Smoking And Its Effects On Learning

In a research titled the effects of cigarette smoking on verbal learning and retention written by G. L. Mangan of the Department of Experimental Psychology, University of Oxford, England investigated the effects of smoking in 24 subjects and their ability to learn and memorize, using low and high doses of nicotine packs.

Previously studies in rats showed that nicotine can help learning and retention of certain tasks like bar pressing, shock avoidance, visual separation, etc. Nicotine also appears to help in getting things together in rats; however, this is dose dependent. It was seen that small doses help in alertness, whereas large doses of nicotine hamper the same.
These effects are however not very accurate as different methods and different doses of nicotine were used in various studies.
However, in humans, there is hardly any such study available to see the effects of nicotine but some scientists have noticed that smoking reduces learning ability, but subsequently increases recall of data.
In this particular study, effects of smoking were studied in retention of a verbal task given, and in another group the effects of learning. In the first group, different amounts of nicotine were given, while in the second group, various high and low tasks were given.
16 young males between 18 to 24 years were selected and evaluated after smoking both 1.3 mg cigarettes, and then 0.7 mg cigarettes each. Similarly, in the second group, 8 young men were similarly evaluated, as per trial parameters.

In the first group, using 1.3 mg nicotine, smoking caused more errors in telling out the facts, as compared to 0.7 mg dose, which did not have any significant effect.
In the other group, smoking 1.3 mg or 0.7 mg taken before trials, show significant increase in memory retention, irrespective of the degree of interference.
So, it appears that the supportive effect of smoking is only seen in long term memory recall, rather than short term memory

In paired associate learning, there was a small difference between nicotine level and task difficulty. Under certain conditions, 1.3 mg dose reduced learning, but when the given task was more difficult, the same dose surprisingly helped learning.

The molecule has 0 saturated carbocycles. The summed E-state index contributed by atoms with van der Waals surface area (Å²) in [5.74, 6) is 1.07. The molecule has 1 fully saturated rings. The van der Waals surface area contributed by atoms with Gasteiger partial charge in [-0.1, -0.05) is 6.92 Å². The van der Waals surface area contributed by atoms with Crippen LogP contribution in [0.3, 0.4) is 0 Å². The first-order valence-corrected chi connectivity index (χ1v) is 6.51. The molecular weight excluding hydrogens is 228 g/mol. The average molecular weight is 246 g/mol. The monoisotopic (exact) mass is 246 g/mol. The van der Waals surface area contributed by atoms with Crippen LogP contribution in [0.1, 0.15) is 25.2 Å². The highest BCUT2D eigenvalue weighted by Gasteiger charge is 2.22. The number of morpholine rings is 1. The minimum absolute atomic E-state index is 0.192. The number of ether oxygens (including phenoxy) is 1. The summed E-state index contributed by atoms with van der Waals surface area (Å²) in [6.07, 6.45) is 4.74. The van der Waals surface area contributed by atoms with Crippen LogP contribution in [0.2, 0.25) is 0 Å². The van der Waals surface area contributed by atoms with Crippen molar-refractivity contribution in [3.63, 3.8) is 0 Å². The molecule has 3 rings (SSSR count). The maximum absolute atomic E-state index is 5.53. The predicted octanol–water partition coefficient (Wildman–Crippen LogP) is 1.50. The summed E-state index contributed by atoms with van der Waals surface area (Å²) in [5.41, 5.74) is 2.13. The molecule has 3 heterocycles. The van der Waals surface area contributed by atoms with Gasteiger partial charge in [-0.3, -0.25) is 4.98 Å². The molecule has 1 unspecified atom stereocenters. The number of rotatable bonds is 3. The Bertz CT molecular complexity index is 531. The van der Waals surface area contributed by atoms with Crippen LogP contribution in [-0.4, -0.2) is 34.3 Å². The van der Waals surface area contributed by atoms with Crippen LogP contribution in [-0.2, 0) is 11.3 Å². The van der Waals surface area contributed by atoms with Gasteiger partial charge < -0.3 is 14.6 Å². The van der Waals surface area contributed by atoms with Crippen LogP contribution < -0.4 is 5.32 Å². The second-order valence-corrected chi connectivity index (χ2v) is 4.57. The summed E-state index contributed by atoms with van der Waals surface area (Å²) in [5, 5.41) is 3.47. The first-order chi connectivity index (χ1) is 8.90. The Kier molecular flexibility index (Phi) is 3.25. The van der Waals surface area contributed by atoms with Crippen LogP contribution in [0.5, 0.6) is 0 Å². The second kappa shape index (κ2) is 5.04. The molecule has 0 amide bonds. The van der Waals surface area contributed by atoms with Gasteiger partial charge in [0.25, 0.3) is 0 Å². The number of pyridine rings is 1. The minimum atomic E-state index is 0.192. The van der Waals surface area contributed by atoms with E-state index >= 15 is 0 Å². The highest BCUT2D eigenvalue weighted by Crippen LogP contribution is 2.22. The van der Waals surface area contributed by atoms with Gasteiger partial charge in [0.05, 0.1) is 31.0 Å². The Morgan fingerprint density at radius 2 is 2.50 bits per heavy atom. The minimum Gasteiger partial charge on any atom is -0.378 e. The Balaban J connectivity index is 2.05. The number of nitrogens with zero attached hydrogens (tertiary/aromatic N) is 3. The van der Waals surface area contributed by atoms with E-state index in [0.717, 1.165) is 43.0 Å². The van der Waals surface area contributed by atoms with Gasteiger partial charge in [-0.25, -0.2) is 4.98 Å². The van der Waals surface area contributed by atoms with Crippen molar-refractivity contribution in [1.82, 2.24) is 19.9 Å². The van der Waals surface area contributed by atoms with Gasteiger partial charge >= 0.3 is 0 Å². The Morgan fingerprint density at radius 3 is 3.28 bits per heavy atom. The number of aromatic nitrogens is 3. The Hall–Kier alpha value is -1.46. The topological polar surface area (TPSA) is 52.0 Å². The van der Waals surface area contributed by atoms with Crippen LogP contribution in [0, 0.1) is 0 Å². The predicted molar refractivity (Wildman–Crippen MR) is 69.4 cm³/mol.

In retention of memory however, both dosage levels increased recall levels, especially in paired associate learning, irrespective of the given task.

In another study published in a reputed psychology journal by Henry Stevens of University of British Columbia indicated that tobacco smoking may have a deleterious effect on the learning process. One hundred and fifteen male volunteers were assessed on four learning tasks. Those who smoked in excess of 12 cigarettes per day did significantly less well, as a group, than non-smokers and light smokers on three of the four learning tests. This study continued the research into the smoker/nonsmoker dichotomy.

Its general aim was to investigate possible smoker-nonsmoker differences in the performance of complex learning tasks, with the specific hypothesis that there would be differences to the disadvantage of smokers. A further prediction was made that the extent of learning impairment would be associated with the amount of tobacco smoked. These hypotheses were based on the belief that certain outside agents such as those found in tobacco smoke have a basically disruptive effect on the nervous system and that this influence can be demonstrated behaviorally. The results are generally quite supportive of the central hypothesis that those who smoke do not perform as well on learning tests as do nonsmoking ones. Further- more, it appears that this disadvantage is related to degree of smoking rather than to smoking as such as the Light-Smoking group did as well as the nonsmoking group in this study. The effect of smoking on the learning process was detected only in the group of those who smoke in excess of 12 cigarettes per day. The author hesitates to conclude that smoking less than 13 cigarettes per day has no psychological consequences, but these results do suggest that this amount is measurably less harmful than smoking, for example, 20 cigarettes per day.
In another study by K. Anderson of the Psychology labs at University of Stockholm, Sweden, learning verbally and its effect was studied in ten habitual smokers both in smoking and non smoking sessions. Smoking actually reduced the number of correct replies as compared to non- smokers, raising the heart beat at the same time. However, 45 minutes after ending the verbal session; the increased arousal and heart rate level returned to normal, and also the memory retention was even better in the smokers group. This finding supports Walker's theory which also highlighted a link between arousal level and improvement of memory.
As early as 1972, a study showed that nicotine-containing cigarettes had a bad effect on learning, while those without nicotine had no such effects. This unwanted effect lasted for about 30 minutes after smoking, along with increased arousal level, as determined by heart beating rate.